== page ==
THE BABORÓ International Children's Festival swings into action next week and a must-see highlight will be the world premiere of CoisCéim’s The Wolf and Peter, an exciting new dance interpretation of Prokofiev’s Peter and the Wolf, one of the most popular pieces of music ever written.
Peter and the Wolf was a musical score originally written as an engaging way to introduce children to the instruments of the orchestra. The Wolf and Peter will introduce contemporary dance and performance to children in a fun re-imagination. It features five outstanding dancers and live piano played by Conor Linehan, with the music is a blend of Prokofiev’s original score and new compositions by Linehan.
The Wolf and Peter is CoisCéim’s first production for children. Company director/choreographer David Bolger reveals how it came about.
“In our early days we did family shows and then as we matured we did more pieces that spoke to us at the time and had more adult themes," he says. "Over time I wanted to get back to do something for a family audience, and it seemed right for us at the moment. With The Wolf and Peter, I remember when I was a child the first time I heard the Prokofiev score, and being told the story, and the music stayed with me all my life. As a choreographer I really wanted to move that music because it feels so right to animate and that’s how this show came about, it’s been in my head to do a piece like this for five or six years, maybe longer. We twisted the title around and opened up the story a bit more for the audience now and we’ve really enjoyed working on it.
“The composition seems to beg to be danced to, to tell the story to children of the computer generation, but only using time-honoured stage techniques, magic, and dancing from the heart. After conversing with my nieces and nephews, I found they have a completely different view of the Wolf. He is no longer an animal to be feared, as he is portrayed in stories like The Three Little Pigs or Little Red Riding Hood. Rather, he is a beautiful animal that is now much in endangered. By allowing the Wolf to be the star, I want to tell the story from his/her point of view and reinterpreting this classic in way that speaks to today, while being respectful to the richness of the original story, music and dance of the past.”
Humans, animals, and dance
Bolger expands on how CoisCéim have approached the material. “The dancers’ bodies are so interesting and the movement is so strong. I wanted to do a piece that could introduce children to movement and how the human form can represent the animals in the piece," he says. "In the costumes, which are designed by Monica Frawley, we have the human form mirroring animals or animals mirroring humans and we’ve found a really good balance between the two so actually they are very defined in their animals – the Bird and the Cat and the Wolf and the Boy. We’ve tried to allow the audience to fill in the blanks so to speak – we’re not wearing masks or in ‘skins’. We celebrate the human form in the animal characters and allow the movement to dictate the narrative.”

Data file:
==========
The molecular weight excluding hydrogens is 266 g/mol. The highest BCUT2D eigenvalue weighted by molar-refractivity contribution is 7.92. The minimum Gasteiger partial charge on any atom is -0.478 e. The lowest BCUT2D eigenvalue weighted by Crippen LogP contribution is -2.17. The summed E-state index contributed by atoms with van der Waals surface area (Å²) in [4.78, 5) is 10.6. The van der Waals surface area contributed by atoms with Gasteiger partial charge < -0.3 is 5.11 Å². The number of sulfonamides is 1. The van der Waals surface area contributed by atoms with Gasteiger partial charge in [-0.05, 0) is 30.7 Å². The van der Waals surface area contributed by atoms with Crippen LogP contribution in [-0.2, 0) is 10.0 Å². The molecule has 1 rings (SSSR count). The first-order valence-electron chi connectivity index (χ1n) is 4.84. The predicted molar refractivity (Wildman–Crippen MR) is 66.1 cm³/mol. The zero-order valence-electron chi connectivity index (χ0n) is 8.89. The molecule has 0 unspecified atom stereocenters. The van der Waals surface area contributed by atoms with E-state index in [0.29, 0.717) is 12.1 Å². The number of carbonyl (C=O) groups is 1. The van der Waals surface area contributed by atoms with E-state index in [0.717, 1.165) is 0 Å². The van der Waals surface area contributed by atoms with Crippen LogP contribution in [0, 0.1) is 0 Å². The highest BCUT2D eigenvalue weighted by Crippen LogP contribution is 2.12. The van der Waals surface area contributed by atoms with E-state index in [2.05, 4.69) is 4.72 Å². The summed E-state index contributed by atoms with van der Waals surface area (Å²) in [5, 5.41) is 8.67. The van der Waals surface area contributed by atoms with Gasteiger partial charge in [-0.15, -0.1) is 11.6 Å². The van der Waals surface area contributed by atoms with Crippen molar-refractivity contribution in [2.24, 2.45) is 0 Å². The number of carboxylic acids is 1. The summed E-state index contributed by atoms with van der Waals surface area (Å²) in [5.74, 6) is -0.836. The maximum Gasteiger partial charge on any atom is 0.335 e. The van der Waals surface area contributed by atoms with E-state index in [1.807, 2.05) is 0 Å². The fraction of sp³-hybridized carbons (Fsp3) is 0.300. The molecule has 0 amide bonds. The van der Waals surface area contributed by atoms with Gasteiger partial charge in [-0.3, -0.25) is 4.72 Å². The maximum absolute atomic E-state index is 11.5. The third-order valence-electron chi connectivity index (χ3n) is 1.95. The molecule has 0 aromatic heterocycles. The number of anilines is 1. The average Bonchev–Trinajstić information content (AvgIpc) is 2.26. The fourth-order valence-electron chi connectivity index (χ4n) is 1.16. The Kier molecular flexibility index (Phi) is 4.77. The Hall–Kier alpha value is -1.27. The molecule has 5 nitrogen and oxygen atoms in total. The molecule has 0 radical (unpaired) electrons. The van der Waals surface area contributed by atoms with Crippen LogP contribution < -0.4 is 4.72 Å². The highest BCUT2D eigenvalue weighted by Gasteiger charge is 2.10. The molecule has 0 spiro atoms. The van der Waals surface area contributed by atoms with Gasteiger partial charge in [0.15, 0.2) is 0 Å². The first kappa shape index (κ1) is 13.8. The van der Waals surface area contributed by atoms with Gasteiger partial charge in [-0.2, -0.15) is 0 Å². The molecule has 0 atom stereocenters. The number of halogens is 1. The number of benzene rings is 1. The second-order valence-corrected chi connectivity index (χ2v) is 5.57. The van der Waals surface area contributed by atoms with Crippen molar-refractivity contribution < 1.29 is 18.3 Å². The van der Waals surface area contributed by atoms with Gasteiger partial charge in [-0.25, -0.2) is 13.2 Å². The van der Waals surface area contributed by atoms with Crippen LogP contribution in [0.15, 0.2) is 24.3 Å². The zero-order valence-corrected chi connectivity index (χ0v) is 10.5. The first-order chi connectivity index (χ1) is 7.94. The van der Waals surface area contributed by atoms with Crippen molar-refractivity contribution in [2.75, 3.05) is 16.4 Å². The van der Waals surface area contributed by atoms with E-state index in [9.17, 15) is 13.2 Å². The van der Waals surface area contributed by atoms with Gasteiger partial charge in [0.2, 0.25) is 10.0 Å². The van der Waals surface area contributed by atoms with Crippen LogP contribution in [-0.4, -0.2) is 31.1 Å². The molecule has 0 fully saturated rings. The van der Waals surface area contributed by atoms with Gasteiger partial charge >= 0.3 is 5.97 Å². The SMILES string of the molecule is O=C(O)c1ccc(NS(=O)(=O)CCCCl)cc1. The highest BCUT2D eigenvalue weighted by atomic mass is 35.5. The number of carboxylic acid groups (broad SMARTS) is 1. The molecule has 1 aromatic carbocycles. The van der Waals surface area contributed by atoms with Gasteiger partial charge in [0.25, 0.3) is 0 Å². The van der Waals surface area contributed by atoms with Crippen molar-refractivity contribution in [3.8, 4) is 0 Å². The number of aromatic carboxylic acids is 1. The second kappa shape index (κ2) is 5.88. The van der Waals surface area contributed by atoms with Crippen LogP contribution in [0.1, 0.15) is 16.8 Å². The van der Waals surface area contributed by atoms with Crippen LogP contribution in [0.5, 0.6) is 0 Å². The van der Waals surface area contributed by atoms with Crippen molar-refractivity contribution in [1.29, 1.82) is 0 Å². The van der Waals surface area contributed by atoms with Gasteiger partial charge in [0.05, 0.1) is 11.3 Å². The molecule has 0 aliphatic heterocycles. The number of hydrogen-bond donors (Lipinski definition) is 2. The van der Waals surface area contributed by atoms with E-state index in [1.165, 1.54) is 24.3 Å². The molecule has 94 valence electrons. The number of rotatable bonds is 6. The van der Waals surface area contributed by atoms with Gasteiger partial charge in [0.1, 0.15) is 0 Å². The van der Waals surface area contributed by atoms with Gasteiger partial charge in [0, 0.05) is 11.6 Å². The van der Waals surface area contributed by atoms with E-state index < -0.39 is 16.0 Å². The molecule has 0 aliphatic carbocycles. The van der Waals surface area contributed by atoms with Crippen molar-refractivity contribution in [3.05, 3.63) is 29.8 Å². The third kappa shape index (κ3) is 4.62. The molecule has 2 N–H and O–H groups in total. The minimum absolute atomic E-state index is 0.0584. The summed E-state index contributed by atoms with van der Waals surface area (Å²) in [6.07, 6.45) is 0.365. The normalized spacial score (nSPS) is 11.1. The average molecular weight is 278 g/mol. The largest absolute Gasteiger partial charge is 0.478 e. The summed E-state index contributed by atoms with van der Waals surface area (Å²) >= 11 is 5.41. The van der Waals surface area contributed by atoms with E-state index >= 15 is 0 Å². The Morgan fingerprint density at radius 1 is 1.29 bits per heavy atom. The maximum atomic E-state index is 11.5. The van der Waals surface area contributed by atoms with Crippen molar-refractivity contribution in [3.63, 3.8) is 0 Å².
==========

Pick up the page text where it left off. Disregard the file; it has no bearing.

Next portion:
CoisCéim’s pre-show research took in study of actual wolves. “We went and worked with a keeper in Dublin Zoo where they have five grey wolves and we spent a whole day with him researching about wolves,” Bolger explains. “We found out a lot of things about wolves; in children’s stories they are always made out to be the bad guys, but we wanted to honour the fact that wolves have been proven to be helpful, like in Yellowstone Park where their re-introduction revitalised the whole ecosystem. In our version the Wolf is trying to tell his side of the story all the way through and things keep getting reverted back to the original text. We’ve tried to be more sensitive to the fact that we’re possibly more orientated to conservation – certainly that was something that was really inspiring during our zoo visit, seeing the care given to the wolves.”
Linehan's Lupine music
I ask David about Conor Linehan’s additional music in the production. “The original Peter and the Wolf score is quite short, no more than 30 minutes, and there is a lot of narration in it,” he replies. “What I wanted to do was to honour the score as originally written but also there are scenes where we are able to explore aspects of the Wolf that are not explored in the original story so we made our own story, as it were."
At the show, Linehan, who David describes as "a great pianist", will perform live. "I thought I would miss the orchestra but it is actually really rhythmic and very melodic with an earthy feel to it," says David. "We’re creating a kind of soundscape of his compositions. There are scenes that don’t exist in the original story such as a friendship that happens between the Wolf and Peter where they both recognise that they are similar, the boy has wolf in him and the wolf has a boy’s nature inside him.
"Scenes like that needed a composition and Conor is doing it, not in the same style as Prokofiev but it blends together. When we explore areas that have been written, he does it in the vein of what Prokofiev wrote but we also go into electronic sounds, there is a spatial feeling to it, it feels like there is a much bigger adventure in what Conor is writing. Peter goes through a huge journey, as does the Wolf, the Cat and the Bird, all the characters go through a very big sense of adventure and we wanted to open that up in a really rich way while being very sensitive to what was written by Prokofiev and honouring it.”
The Wolf and Peter runs at the Town Hall from Thursday October 15 to Sunday 18. Performance times can be found at www.tht.ie and www.baboro.ie The show is suitable for everyone aged 6 upwards and its running time is 55 minutes without an interval.
At Baboró, CoisCéim are also running a dance education workhop for primary teachers, on Tuesday October 13 at the Aula Maxima, NUIG. Tickets are €15/12.